An orange balloon floated 50 feet above California State University, Fresno's small dairy herd last week, helping in the unsavory task of gathering air samples from a plume of pungent gases.
On the ground, a gas chamber held more samples as Holstein and Jersey cows munched feed nearby. Researchers sweated in the barnyard stench, ensuring sampling instruments worked properly.
It's not glamorous, but this is the cutting edge of air-quality science. In just the past decade, dairies have emerged as a serious source of air pollution, and there's work to do.
Fresno State is among 10 universities around the country studying every aspect of the gases coming from the multibillion-dollar industry.
What chemicals comprise these gases? What can be done to limit them?
For good reason, the scientists at Fresno State are among the research leaders. The San Joaquin Valley is the nation's most productive dairy region, with about 2 million milking cows.
Until now, no researcher had used a balloon to track the gases as they move away from a dairy, said Segun Ogunjemiyo, a Fresno State geography professor and one of the lead investigators.
"Are the gases diluted as they move?" he asked. "Do they disperse? Are there other chemical reactions taking place?"
The research is important because of a major misconception about dairy emissions. Five years ago, government officials thought most of the pollution gases came from cows and their waste.
But University of California at Davis researchers this year found that the biggest source of emission at a dairy comes from feed, such as fermenting corn silage.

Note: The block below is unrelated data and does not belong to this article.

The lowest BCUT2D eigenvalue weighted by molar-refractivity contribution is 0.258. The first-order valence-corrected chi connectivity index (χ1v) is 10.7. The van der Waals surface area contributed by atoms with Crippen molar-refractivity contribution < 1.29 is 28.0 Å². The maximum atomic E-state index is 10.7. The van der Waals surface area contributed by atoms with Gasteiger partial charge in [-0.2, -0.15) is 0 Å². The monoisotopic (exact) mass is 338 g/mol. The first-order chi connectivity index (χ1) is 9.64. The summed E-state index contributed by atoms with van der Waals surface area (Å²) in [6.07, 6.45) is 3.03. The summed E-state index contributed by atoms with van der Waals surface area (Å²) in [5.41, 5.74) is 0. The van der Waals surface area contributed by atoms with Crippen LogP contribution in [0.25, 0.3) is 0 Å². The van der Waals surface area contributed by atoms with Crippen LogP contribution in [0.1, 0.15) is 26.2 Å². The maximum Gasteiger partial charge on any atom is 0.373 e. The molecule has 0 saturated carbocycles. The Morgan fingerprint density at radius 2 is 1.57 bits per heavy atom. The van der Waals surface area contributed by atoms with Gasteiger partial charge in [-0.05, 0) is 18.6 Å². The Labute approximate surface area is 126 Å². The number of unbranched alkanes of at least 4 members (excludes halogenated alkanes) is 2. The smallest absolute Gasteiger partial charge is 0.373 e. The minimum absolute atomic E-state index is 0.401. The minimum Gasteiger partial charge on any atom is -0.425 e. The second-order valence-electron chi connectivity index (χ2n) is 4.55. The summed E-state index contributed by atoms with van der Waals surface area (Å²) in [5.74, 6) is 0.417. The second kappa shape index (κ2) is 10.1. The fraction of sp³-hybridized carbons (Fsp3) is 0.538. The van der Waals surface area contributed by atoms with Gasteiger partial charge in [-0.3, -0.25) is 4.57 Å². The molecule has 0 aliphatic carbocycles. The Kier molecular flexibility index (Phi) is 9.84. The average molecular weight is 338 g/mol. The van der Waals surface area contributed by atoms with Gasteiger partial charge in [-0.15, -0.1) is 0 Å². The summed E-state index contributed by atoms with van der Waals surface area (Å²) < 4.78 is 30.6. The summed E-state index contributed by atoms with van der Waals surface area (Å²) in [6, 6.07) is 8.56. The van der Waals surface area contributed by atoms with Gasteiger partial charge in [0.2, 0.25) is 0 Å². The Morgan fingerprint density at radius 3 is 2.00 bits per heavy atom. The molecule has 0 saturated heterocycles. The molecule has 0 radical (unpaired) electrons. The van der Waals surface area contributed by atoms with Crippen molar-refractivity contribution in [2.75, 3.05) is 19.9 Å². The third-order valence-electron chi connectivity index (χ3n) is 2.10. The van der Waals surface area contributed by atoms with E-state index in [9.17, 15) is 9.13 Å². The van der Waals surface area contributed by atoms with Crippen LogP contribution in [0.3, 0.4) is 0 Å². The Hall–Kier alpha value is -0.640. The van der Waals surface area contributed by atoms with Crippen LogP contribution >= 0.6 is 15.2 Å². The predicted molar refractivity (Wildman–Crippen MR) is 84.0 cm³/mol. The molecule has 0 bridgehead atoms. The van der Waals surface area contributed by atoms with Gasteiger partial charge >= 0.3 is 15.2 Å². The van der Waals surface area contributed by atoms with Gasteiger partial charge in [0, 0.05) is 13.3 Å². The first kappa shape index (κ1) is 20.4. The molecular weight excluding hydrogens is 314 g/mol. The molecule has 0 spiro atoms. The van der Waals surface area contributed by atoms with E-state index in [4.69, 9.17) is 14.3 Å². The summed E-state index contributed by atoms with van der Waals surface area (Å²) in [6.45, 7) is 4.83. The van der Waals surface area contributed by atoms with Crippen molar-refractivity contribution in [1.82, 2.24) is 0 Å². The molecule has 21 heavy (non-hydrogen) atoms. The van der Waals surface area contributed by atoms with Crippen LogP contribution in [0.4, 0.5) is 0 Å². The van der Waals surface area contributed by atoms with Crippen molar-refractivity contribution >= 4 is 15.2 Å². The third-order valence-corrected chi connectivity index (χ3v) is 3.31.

It is considered a significant problem. Dairies create almost twice as much reactive organic gas as cars do in the valley, according to recent studies.
The gases cook together with nitrogen oxides from vehicles and other combustion sources, such as fires, to make ozone in the valley, one of the nation's most polluted air basins.
Fresno State researchers are trying to determine if dairies cause problems on a regional basis, not just around the farm.
The research will help in designing rules and emission controls, say state and valley air-quality officials. For instance, completely covering feed piles might help reduce gases.
Ogunjemiyo is working with Alam Hasson, a chemistry professor at Fresno State, and Steven Trabue, a federal scientist who works with Iowa State University. They obtained a $600,000 grant from the U.S. Department of Agriculture for a three-year valley study.
The money came from more than $5 million in fed-eral grants to 10 universities across the country for such research. The other schools include the University of Minnesota, Ohio State University and Texas Tech University.
At Fresno State, the latest innovation is using the $100,000 orange balloon, purchased with a grant from the federal National Science Foundation.
It looks like a miniature dirigible. Filled with helium and attached to a nylon line, it takes instruments aloft to measure wind speed and collect air samples for later analysis. The instruments are operated by remote control, and data are transmitted to receivers on the ground.
Hasson said the team spent three months setting up the work with the balloon. The researchers will go into the lab over the next several weeks and begin analyzing the gases.
One complication is that the gases from the Fresno State dairy mingle with emissions from traffic. So the next step will be to analyze a dairy away from the city.
"April is the next time we will be sampling," Hasson said. "There are many different kinds of dairies, so we will try to find one that is representative of many dairies."
The professors said there are 14 students involved in the research.